The Loafers Glory crowd, ever alert to an opportunity for comic relief or perhaps conversational meat for the coming week, often played bit roles on such occasions. It was interactive theater, so popular in England during the Elizabethan era, brought to the mid-20th century. No sooner would a preacher direct his attention to someone who seconds before had been sauntering innocently down the sidewalk than he would get support known as “aggin’ and hissin’.” Cries of “You tell ‘em, brother;” “Preach on preacher;” “Tell it all brother, tell it all;”or just heartfelt “Amen” would ring out from the audience.
More often than not those individuals who drew such unwelcome attention slunk along the sidewalk in shame, but on one memorable occasion a local woman noted for her outspokenness and eccentric behavior turned the tables in dramatic fashion. She always carried an umbrella, and when the thumper directed shaming comments at her, that parasol instantly turned into a weapon. Carrying it before her like a soldier charging with a bayonet-equipped rifle, she marched up to the offending preacher and accosted him. Emphasizing every word with threatening pokes of her weapon, she unleashed some decidedly unladylike language, called the itinerant a “sanctimonious son of a bitch,” and threatened to beat him to the ground. The hapless fellow, used to having the upper hand, was caught on the horns of a dilemma. He could hardly take physical measures with a woman, and it was abundantly clear she had no intention of leaving or ceasing her frontal assault. After perhaps 30 seconds of being the target of withering abuse, he ignominiously fled the scene to the accompaniment of laughter and applause from the Loafers Glory contingent.
Other than this single instance, I don’t ever recall any verbal counterattacks aimed at the street preachers. However, old men in the audience felt perfectly comfortable in shaking their heads in disagreement or in suggesting to someone sitting next to them that the Bible thumper was venturing into questionable religious territory. Similarly, a real stem-winder of a preacher expected and received plenty of positive responses with knowing nods or along the lines of “I hear you, brother.”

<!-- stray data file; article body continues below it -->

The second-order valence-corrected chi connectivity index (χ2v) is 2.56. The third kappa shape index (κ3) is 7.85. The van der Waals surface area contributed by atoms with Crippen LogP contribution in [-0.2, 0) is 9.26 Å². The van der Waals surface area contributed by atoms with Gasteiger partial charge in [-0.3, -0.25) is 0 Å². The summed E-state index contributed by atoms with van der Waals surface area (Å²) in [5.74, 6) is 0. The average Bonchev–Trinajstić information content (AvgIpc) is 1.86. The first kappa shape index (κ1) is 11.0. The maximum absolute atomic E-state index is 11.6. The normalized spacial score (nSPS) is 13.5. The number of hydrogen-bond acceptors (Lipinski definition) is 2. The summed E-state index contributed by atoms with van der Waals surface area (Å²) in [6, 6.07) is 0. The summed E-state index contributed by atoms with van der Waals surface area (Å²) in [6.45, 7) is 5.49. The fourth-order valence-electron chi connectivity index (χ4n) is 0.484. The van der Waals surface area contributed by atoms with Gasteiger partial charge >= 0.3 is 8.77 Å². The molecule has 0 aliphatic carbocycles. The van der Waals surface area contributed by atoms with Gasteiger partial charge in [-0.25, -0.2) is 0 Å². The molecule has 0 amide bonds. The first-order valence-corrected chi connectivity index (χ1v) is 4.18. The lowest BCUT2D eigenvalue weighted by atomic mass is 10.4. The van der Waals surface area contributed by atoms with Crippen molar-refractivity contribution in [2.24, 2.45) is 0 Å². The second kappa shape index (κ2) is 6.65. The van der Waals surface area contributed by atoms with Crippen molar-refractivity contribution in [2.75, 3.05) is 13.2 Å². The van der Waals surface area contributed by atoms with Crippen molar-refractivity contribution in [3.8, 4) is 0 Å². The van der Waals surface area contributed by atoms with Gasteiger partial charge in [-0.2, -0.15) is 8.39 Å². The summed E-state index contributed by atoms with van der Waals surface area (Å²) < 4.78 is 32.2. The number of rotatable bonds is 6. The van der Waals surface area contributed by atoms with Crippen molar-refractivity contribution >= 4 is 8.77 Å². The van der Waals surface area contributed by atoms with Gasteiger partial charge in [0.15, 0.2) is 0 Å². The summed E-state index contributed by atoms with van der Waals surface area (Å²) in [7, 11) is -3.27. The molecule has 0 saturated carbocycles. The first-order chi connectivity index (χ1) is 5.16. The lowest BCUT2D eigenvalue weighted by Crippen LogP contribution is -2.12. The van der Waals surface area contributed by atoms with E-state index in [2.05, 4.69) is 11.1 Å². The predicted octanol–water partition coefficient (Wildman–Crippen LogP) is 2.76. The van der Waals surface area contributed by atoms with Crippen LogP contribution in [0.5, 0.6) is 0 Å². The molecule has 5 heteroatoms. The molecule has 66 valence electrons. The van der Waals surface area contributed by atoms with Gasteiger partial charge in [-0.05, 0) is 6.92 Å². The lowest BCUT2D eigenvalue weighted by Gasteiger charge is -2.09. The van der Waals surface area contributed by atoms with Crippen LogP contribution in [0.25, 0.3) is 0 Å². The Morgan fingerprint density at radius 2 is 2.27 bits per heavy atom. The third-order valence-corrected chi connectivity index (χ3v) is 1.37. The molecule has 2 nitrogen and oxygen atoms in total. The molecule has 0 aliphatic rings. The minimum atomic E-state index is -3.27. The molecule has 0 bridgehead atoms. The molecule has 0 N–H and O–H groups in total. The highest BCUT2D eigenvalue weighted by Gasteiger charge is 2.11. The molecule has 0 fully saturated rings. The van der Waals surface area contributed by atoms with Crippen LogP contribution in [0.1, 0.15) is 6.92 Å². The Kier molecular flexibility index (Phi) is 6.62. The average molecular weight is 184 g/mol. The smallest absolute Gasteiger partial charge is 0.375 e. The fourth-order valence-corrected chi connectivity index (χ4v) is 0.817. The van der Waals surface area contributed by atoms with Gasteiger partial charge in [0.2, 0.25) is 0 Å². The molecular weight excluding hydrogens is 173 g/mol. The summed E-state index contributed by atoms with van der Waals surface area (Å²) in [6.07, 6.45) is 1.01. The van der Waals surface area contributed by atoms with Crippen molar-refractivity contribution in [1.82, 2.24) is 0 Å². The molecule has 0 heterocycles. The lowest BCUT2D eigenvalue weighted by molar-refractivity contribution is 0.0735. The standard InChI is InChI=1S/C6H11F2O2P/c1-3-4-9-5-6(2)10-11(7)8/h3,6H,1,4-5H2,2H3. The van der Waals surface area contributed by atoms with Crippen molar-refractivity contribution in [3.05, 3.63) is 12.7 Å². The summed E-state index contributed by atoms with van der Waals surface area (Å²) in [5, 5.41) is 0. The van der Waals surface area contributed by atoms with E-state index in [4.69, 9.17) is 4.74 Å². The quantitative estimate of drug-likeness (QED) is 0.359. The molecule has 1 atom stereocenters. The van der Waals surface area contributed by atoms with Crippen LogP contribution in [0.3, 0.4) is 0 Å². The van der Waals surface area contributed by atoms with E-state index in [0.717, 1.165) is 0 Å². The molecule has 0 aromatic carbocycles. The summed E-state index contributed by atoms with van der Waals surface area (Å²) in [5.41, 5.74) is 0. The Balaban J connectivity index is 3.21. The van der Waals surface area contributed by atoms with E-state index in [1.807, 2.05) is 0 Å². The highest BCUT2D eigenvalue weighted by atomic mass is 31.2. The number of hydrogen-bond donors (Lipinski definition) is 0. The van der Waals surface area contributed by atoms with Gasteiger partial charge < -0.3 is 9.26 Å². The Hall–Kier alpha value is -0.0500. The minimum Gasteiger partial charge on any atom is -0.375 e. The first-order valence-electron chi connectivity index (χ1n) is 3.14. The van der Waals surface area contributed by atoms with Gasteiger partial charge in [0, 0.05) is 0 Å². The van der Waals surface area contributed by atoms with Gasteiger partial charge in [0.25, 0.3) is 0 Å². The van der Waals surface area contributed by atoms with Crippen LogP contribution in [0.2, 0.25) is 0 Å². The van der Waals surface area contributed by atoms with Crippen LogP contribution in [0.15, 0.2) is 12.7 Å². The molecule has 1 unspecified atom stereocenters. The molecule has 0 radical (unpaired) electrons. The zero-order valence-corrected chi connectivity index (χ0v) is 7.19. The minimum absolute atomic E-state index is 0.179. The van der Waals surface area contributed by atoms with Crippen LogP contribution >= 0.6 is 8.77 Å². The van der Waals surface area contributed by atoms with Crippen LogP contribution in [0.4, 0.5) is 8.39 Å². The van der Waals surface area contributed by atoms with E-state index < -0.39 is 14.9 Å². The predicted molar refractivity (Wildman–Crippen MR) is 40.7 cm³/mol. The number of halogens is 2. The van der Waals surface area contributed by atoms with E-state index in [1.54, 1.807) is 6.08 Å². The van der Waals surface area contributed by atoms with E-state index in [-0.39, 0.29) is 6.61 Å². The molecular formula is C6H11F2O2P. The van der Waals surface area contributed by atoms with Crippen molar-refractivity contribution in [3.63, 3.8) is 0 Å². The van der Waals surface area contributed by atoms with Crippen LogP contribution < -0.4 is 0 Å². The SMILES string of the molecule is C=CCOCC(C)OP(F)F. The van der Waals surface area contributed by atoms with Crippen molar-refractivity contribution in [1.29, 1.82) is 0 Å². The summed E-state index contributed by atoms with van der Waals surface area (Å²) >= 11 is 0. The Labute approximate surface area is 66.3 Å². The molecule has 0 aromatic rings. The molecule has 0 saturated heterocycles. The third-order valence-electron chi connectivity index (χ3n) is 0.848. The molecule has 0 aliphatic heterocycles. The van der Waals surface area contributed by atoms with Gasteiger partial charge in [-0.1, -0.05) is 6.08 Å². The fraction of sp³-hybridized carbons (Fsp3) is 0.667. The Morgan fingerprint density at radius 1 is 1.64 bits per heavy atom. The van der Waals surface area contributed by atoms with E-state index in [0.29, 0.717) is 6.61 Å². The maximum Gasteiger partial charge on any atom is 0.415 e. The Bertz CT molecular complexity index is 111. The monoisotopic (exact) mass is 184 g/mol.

Confrontational tactics were standard among the thumpers, and this method of conveying the Gospel message found widespread usage throughout Smokies churches as well as on the streets. A cherished, oft-told tale from my family’s own store of lore involves a great-grandfather who was a fire-and-brimstone Baptist. A relatively young man in his community notorious for his carousing lifestyle died unexpectedly, and his family asked my ancestor to handle the memorial service. He tried to beg off, frankly mentioning the well-known sinfulness of the deceased, but the family was insistent that he was the man to handle the funeral.
He eventually relented, agreed to preach, and the first portion of the service went smoothly enough. The congregation sang a hymn or two, there were readings from Scripture, and then Rev. Casada got down to serious business. Looking down from the pulpit to the open casket situated just a few feet away, he pointed at the deceased and pronounced: “There lies one who has gone to Hell!” That shocking statement was immediately followed by him turning to the family seated in the front rows of the little country church and shaking a finger at them with the admonition: “And there sits a bunch more traveling down the same road unless they change their ways.” Oral tradition does not provide details of what happened next. But since other members of the family from that general time period appear in court records for affray, and given the clan’s notoriety for tempestuousness, it probably wasn’t a placid scene.
Curiously, with the notable exception of the umbrella-toting lady, I don’t recall women ever paying much attention to the thumpers. They would walk by a street preacher while going about their business without much more than casting a glimpse in his direction, if that. On the other hand, old men with nothing better to do, and young boys en route to the Saturday matinee at the nearby Gem Theatre, were prime candidates for a captive audience. More than one of the Bible thumpers railed against the evils of movies, although I don’t think it had any impact whatsoever. I know that personally my dime (later twelve cents when the price for enjoyment of a fine Western, a cartoon, a serial, and a fine Western went up) always got spent, and there was never a street preacher of sufficient quality to make me miss a movie.
Still, these wandering purveyors of the Word were an integral and interesting, though not necessarily important, part of the Saturday scene in Bryson City as it was in the years between the end of World War II and sometime in the 1960s. Friends from that era who grew up elsewhere tell me they were a common local feature throughout the Smokies. As the Age of Aquarius arrived, Bible thumpers disappeared from the mountain scene. Their day in the sun had come and gone, but for at least two generations they brought color, entertainment, and a particular brand of fervid religious outlook to the high country scene.